When Therese’s cousin shows up to claim his property, the man attacks Jeanette. Henry defends her, but accidentally kills the man. This begins their mad dash to freedom across the south and to the hills of Tennessee and on to Canada, receiving help along the way from folks against slavery, then onto England.
Can the love Therese and Henry have found on their journey withstand the judgmental prejudice of his family if they find out that she is one-eighth African, or will it tear them apart forever?
Freedom to Love deals with the issue of interracial marriage and the problems that can be created when races intertwine with delicacy and finesse. The love and acceptance that grows between Henry and Therese had me close to tears from the sheer beauty of it. It is so refreshing to read a story where the hero and heroine actually like each other from the beginning and the love grows out of mutual respect.
I truly fell in love with the characters in this story. Each have their own distinct personality and are fully fleshed out, and not just the hero and the heroine. Jeanette plays an important role, and I feel that I grew to know her on a much deeper level than I normally do with a secondary character. What can I say, I loved this book and did not want it to end!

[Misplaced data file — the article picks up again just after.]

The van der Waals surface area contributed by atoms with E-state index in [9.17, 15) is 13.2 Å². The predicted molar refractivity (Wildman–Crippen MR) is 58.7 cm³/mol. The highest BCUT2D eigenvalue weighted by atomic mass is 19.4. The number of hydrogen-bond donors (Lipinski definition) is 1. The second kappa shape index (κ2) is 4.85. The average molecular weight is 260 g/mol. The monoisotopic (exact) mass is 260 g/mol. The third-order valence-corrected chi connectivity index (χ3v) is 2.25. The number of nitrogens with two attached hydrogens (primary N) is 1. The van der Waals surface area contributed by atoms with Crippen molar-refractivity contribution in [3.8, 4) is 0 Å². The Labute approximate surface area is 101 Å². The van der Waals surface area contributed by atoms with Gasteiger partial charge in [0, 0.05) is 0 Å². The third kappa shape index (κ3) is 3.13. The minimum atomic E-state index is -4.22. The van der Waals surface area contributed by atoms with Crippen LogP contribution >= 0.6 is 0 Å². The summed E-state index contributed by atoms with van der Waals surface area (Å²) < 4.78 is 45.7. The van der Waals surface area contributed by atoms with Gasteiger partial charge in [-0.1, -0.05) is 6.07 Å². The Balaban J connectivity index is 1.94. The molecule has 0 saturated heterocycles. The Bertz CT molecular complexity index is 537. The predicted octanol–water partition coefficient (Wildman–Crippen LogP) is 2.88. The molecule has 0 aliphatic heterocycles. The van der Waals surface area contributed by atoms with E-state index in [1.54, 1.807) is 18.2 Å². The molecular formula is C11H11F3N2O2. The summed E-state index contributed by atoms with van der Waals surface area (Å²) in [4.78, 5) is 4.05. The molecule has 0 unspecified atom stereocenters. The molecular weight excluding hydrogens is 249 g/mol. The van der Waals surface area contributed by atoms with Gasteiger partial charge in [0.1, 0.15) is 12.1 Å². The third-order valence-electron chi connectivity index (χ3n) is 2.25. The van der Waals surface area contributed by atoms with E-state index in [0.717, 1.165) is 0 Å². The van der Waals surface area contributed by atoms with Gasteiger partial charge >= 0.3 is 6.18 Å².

I was intrigued and amazed by the amount of research Ms. Fraser must have done to write this compelling love story. Her historical detail brings the period to life. This is not the typical Regency romance where lords and ladies flirt and dance in beautiful gowns, which is the only thing historical about the book. This is a novel I could completely enmesh myself in a time long gone.
If you enjoy historical romances with a little more depth, and one filled with sexual tension that makes you root for the couple to come together, and when they do, it is beautifully written with a great deal of genuine emotion, then do not want to miss Freedom to Love. I am sure you will enjoy this fantastic story as much as I have. Happy reading!
About the author
Susanna Fraser wrote her first novel in fourth grade. It starred a family of talking horses who ruled a magical land. In high school she started, but never finished, a succession of tales of girls who were just like her, only with long, naturally curly and often unusually colored hair, who, perhaps because of the hair, had much greater success with boys than she ever did.
Along the way she read her hometown library’s entire collection of Regency romance, fell in love with the works of Jane Austen, and discovered in Patrick O’Brian’s and Bernard Cornwell’s novels another side of the opening decades of the 19th century. When she started to write again as an adult, she knew exactly where she wanted to set her books. Her writing has come a long way from her youthful efforts, but she still gives her heroines great hair.
Susanna grew up in rural Alabama. After high school she left home for the University of Pennsylvania and has been a city girl ever since. She worked in England for a year after college, using her days off to explore history from ancient stone circles to Jane Austen’s Bath.